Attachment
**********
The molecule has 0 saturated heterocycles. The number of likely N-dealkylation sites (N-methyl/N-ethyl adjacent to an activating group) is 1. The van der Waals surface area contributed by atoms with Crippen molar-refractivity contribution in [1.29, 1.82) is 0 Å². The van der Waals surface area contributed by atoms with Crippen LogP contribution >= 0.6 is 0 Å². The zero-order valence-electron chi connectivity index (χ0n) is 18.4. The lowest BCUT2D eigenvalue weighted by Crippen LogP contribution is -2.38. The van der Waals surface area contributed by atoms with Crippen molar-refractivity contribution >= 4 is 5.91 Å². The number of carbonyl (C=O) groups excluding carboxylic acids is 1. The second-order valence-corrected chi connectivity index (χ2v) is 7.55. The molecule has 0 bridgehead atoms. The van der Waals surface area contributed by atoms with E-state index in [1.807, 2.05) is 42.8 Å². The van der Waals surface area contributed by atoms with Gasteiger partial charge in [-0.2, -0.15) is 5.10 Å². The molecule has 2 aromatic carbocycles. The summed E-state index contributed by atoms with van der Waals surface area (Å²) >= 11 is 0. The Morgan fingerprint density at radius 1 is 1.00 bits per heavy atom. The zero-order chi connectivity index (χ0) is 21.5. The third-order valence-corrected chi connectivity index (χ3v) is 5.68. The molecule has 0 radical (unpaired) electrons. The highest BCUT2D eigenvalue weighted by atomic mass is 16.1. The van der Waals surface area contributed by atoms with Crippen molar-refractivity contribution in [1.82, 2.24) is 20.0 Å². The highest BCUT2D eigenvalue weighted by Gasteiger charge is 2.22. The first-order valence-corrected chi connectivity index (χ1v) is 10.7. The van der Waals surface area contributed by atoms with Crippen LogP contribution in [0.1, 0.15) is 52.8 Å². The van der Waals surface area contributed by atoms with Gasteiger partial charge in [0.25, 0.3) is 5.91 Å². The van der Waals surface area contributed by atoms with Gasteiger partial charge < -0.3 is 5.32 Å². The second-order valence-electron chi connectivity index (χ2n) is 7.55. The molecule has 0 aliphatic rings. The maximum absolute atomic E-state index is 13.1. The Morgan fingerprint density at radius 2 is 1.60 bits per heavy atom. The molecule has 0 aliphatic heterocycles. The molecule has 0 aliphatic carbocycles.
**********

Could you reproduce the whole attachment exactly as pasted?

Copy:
The molecule has 0 saturated heterocycles. The number of likely N-dealkylation sites (N-methyl/N-ethyl adjacent to an activating group) is 1. The van der Waals surface area contributed by atoms with Crippen molar-refractivity contribution in [1.29, 1.82) is 0 Å². The van der Waals surface area contributed by atoms with Crippen LogP contribution >= 0.6 is 0 Å². The zero-order valence-electron chi connectivity index (χ0n) is 18.4. The lowest BCUT2D eigenvalue weighted by Crippen LogP contribution is -2.38. The van der Waals surface area contributed by atoms with Crippen molar-refractivity contribution >= 4 is 5.91 Å². The number of carbonyl (C=O) groups excluding carboxylic acids is 1. The second-order valence-corrected chi connectivity index (χ2v) is 7.55. The molecule has 0 bridgehead atoms. The van der Waals surface area contributed by atoms with E-state index in [1.807, 2.05) is 42.8 Å². The van der Waals surface area contributed by atoms with Gasteiger partial charge in [-0.2, -0.15) is 5.10 Å². The molecule has 2 aromatic carbocycles. The summed E-state index contributed by atoms with van der Waals surface area (Å²) >= 11 is 0. The Morgan fingerprint density at radius 1 is 1.00 bits per heavy atom. The zero-order chi connectivity index (χ0) is 21.5. The third-order valence-corrected chi connectivity index (χ3v) is 5.68. The molecule has 0 radical (unpaired) electrons. The highest BCUT2D eigenvalue weighted by atomic mass is 16.1. The van der Waals surface area contributed by atoms with Crippen molar-refractivity contribution in [1.82, 2.24) is 20.0 Å². The highest BCUT2D eigenvalue weighted by Gasteiger charge is 2.22. The first-order valence-corrected chi connectivity index (χ1v) is 10.7. The van der Waals surface area contributed by atoms with Crippen LogP contribution in [0.1, 0.15) is 52.8 Å². The van der Waals surface area contributed by atoms with Gasteiger partial charge in [0.25, 0.3) is 5.91 Å². The van der Waals surface area contributed by atoms with Gasteiger partial charge < -0.3 is 5.32 Å². The second-order valence-electron chi connectivity index (χ2n) is 7.55. The molecule has 0 aliphatic rings. The maximum absolute atomic E-state index is 13.1. The Morgan fingerprint density at radius 2 is 1.60 bits per heavy atom. The molecule has 0 aliphatic heterocycles. The molecule has 0 aliphatic carbocycles.